What is an Internationalized Domain Name (IDN)?
IDNs enable people around the world to use domain names in local languages and scripts. They are domain names that contain characters outside of American Standard Code for Information Interchange (ASCII). In other words, IDNs are domain names that include something other than the letters of the basic Latin alphabet (a-z), numerical digits (0-9), and a hyphen (-), which are applicable to web users whose language uses a different script (such as Arabic) or contains words that use diacritics (such as French accented letters). IDNs are the mechanism that allows the Domain Name System (DNS) to recognize when web users enter domain names that contain these characters.
There are two ways to represent an IDN. The U-label is the Unicode form of an IDN. It is how the domain appears to the end user in the web address bar, in its original script or with the correct accented characters. For example, façon.ca.
The second way, the A-label, is the ASCII representation of an IDN without any accented characters – it only contains letters from the basic Latin alphabet (a-z), digits (0-9), and a hyphen (-). To represent an IDN as an A-label, the U-label is converted using something called Punycode. Using Punycode, non-ASCII characters are converted into a format which uses only ASCII characters. This allows a unique and reversible identification of the original domain.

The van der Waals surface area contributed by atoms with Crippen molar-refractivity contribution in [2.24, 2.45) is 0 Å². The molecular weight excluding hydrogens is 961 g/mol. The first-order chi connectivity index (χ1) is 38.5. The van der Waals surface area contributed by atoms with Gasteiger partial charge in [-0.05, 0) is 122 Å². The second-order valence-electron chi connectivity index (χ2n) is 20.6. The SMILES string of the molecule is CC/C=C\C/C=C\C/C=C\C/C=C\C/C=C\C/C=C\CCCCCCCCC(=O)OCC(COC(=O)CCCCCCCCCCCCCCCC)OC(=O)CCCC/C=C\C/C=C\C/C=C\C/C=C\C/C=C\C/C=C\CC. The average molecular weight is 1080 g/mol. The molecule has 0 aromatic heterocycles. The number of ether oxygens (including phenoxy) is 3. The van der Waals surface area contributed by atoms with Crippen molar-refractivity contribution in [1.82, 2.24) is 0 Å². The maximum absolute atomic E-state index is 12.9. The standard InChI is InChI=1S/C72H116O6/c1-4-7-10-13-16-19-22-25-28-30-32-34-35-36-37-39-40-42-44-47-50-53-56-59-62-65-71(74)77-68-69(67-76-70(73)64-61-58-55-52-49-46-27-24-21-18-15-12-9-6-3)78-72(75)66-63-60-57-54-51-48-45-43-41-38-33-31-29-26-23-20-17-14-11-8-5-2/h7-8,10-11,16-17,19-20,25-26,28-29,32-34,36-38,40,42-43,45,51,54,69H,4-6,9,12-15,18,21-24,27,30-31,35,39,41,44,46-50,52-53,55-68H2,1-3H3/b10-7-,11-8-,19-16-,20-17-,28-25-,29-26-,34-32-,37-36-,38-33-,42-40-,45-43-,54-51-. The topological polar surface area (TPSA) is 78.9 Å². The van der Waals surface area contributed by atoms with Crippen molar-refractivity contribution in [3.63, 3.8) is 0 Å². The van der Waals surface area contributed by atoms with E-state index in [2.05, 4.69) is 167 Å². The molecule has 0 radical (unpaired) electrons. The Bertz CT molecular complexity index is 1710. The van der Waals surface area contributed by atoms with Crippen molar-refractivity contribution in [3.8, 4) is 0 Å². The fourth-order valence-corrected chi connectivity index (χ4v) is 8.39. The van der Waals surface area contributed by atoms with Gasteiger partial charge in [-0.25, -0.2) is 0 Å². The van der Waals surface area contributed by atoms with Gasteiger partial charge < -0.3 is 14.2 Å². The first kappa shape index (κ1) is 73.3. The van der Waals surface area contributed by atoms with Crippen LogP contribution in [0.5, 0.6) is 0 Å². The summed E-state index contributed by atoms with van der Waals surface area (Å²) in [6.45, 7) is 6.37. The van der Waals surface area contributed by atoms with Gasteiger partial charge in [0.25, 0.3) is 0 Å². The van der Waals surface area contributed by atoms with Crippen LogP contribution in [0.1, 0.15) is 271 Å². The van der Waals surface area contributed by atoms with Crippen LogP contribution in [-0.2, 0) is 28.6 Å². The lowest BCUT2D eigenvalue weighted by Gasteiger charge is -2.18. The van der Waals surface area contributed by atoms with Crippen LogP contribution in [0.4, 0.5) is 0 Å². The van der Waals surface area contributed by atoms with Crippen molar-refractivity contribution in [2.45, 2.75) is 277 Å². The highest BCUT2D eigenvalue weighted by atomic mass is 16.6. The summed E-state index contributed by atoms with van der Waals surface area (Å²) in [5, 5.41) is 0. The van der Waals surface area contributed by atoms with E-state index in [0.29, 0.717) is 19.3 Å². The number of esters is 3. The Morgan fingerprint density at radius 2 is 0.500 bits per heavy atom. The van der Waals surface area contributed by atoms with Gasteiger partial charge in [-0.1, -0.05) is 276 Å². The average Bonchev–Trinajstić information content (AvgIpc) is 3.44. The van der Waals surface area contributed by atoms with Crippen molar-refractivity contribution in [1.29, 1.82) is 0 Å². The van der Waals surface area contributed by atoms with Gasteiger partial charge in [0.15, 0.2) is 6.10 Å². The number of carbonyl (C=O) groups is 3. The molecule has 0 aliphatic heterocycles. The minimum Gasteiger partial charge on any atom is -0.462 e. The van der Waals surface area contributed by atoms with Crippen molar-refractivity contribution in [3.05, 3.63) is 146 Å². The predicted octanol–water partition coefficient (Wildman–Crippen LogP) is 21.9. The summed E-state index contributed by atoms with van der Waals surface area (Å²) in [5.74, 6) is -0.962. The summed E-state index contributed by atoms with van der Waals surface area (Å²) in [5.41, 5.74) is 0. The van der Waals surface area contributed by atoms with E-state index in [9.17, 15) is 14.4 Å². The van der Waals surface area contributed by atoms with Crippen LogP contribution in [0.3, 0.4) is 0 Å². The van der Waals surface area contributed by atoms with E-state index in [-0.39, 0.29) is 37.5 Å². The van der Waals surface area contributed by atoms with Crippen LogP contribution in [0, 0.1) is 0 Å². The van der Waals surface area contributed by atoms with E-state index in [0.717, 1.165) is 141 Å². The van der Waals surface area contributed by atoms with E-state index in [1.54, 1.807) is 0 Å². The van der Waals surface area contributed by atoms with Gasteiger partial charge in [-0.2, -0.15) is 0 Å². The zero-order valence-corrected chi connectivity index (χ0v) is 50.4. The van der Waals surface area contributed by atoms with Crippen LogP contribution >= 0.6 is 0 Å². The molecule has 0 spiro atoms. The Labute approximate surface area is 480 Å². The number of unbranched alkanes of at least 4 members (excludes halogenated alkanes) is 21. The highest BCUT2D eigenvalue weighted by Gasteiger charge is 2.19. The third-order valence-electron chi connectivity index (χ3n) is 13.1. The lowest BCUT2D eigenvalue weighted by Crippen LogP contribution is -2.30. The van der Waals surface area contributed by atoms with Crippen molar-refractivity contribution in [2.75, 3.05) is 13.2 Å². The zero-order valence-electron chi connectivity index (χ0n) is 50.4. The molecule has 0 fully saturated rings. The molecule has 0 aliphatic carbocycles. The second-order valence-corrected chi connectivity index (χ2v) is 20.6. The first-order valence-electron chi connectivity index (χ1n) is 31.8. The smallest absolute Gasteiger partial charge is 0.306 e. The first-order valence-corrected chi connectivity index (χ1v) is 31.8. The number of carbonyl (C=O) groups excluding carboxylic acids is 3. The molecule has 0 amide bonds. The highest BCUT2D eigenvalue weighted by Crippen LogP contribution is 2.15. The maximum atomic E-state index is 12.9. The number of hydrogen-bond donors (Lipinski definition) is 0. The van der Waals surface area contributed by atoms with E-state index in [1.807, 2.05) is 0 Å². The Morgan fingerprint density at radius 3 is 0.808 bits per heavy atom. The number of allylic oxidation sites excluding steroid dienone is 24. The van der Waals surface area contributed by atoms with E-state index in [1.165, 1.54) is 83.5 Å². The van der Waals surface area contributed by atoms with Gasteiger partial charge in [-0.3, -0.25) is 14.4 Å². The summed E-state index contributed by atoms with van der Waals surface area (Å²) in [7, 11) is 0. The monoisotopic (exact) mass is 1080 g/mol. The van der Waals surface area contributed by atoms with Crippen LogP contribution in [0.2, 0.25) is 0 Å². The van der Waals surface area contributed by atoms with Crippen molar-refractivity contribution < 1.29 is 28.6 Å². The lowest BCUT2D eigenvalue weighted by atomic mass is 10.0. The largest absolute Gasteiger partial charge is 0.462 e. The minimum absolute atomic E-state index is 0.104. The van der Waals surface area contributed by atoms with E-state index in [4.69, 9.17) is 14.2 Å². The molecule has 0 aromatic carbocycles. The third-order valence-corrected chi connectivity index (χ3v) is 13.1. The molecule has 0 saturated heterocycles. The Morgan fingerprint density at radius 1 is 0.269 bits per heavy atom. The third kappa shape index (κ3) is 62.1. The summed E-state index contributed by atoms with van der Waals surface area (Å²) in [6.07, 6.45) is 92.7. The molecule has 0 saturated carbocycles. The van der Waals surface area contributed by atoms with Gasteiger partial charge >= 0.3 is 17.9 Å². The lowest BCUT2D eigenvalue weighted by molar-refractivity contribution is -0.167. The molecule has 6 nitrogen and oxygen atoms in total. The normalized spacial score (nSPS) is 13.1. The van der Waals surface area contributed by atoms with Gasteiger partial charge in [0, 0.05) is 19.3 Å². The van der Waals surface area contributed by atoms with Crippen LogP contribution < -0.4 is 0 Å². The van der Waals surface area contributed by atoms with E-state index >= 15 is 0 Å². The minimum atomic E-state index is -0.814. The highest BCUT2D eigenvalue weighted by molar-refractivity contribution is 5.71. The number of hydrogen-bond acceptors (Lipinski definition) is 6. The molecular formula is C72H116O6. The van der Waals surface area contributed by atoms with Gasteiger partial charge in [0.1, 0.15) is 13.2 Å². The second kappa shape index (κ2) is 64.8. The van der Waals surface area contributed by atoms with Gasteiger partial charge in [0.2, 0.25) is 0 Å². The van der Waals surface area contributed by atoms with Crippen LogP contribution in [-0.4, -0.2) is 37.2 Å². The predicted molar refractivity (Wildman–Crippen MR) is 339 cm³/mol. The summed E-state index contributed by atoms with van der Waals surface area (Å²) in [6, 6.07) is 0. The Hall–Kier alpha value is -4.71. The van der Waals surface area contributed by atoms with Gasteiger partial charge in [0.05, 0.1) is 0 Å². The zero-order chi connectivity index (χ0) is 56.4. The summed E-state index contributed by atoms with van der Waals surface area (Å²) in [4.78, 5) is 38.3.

When using façon.ca, it would be converted to the A-label and be represented as xn--faon-1oa.ca.
More information on IDNs can be found on ICANN’s website.
How does .CA manage IDNs?
In 2012, CIRA introduced support for the full range of French characters in .CA domain names: é, ë, ê, è, â, à, æ, ô, œ, ù, û, ü, ç, î, ï, ÿ. When a .CA is registered, all variations of a domain name with these accented characters (what we call the “administrative bundle”) are reserved for the registrant and cannot be registered by anyone else.
Although these domain names are reserved for the registrant, they are not active – that is they do not automatically resolve. The registrant must register them with a registrar that offers this service. Each domain name you wish to use must be registered individually, with the same registrar. Each of these registered names will have its own lifecycle.
To use an example, there are 18 variants in the administrative bundle for www.cira.ca: